Brim Financial promised Canadians a credit card revolution filled with unparalleled rewards, 0% instalment payment plans, 0% foreign transaction fees, and free global wi-fi. Instead, customers have been left waiting and wondering if the revolution will ever arrive.
Brim offered three flavours of the Brim Financial MasterCard, which it tabbed as Canada’s first and only non-banked credit card:
- Brim Basic – No annual fee, no frills, 1 point for every dollar spent
- Brim World – $99 annual fee, better insurance coverage, airport lounge access, 1.5 points for every dollar spent
- Brim World Elite – $199 annual fee, World Elite insurance coverage, airport lounge access, 2 points for every dollar spent
The company started accepting applications in February, 2018 with a plan to launch in March, 2018. A slick website showed the potential for customers to earn big rewards, including 5x points on travel and ‘surge multipliers’ at participating retailers. Thousands of Canadians signed up and waited …. and waited.
Meanwhile, as applicants waited for launch, several other red flags started to pop-up. One user claims he received a call from Brim asking for three pieces of identification to be sent via email for verification. Others were asked to have a signing agent such as a lawyer or doctor issue a note verifying their identity. Strange, indeed, but perhaps a sign that Brim had finally started to process these applications.
Then some of the original claims inside Brim’s terms and conditions started to change or become more clear. The Brim World Elite MasterCard, once advertised with a $129 annual fee, suddenly increased its fee to $199/year.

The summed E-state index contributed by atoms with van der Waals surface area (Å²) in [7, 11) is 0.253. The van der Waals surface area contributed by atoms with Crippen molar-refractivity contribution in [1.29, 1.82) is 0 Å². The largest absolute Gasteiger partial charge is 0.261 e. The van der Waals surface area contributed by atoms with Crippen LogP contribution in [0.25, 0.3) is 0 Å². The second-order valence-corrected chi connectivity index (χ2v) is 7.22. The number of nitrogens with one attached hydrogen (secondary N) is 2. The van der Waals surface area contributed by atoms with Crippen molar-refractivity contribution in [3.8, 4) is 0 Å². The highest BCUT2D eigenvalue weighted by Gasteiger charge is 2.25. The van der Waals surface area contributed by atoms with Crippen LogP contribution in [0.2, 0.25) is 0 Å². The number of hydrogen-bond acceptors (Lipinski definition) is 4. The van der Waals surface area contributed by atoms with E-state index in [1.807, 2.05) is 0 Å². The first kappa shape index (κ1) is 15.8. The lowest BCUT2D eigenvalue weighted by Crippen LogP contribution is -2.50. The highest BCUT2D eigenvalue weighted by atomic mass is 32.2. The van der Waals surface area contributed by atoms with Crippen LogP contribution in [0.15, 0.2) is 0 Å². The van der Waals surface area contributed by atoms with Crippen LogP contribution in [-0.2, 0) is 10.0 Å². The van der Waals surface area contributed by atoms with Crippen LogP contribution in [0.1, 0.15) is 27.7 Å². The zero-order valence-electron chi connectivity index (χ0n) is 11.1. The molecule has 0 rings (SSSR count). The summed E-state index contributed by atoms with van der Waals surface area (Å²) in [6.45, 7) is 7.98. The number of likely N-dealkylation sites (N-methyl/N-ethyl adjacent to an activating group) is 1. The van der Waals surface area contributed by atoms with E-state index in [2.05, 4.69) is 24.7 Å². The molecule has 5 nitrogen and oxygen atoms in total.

A member of the Red Flag Deals forum, which has a massive thread on Brim Financial, noticed an update to its foreign currency conversion:
“For foreign currency transactions, the rate will be the exchange rate posted by Brim on its Website on each business day and applied at the time of the posting of the Transaction.”
What that means is, unlike other banks and credit card issuers, Brim will not use MasterCard’s spot-rate on foreign currency but instead use its own exchange rate. It’s fair to ask whether Brim’s 0% foreign transaction fee is just a marketing ploy if its exchange rate ends up being higher than MasterCard’s spot-rate?
In another thread, this time on Reddit Personal Finance Canada, a user pointed out Brim’s 0% on instalment plans actually included some pretty hefty financing charges. Personal finance blogger Michael James does the math and estimates the ‘fees’ on these 12-24 month instalment loans can be as high as 19.4% – 26.9%!
Brim Financial: Failure to Launch
As of today (July 3rd, 2018) not one user has received a card. The phrase “coming soon” is scrawled all over Brim’s website. Brim Travel – coming soon. Brim on the go (mobile app) – coming soon.
Meanwhile, the company has unveiled a smattering of partnerships where users can earn extra points at Amazon, Netflix, Spotify, and Uber Eats. It’s enough to keep customers intrigued and eagerly waiting to see an actual product rather than a bunch of marketing and hype.
As Barry Choi writes, what the F is going on with Brim Financial?
Applicants have a right to be concerned about their privacy and what exactly Brim is doing with their applications after all these months. Hopefully there is a good ending to this story and Brim finally puts out a product that lives up to the hype.
Until that day, I say avoid Brim Financial. I’d like to see a proven track record before I hand over my personal information to this fledgling start-up. Too many red flags for my liking.
In the meantime, check out these three (legit) credit cards that do not charge foreign currency conversion fees.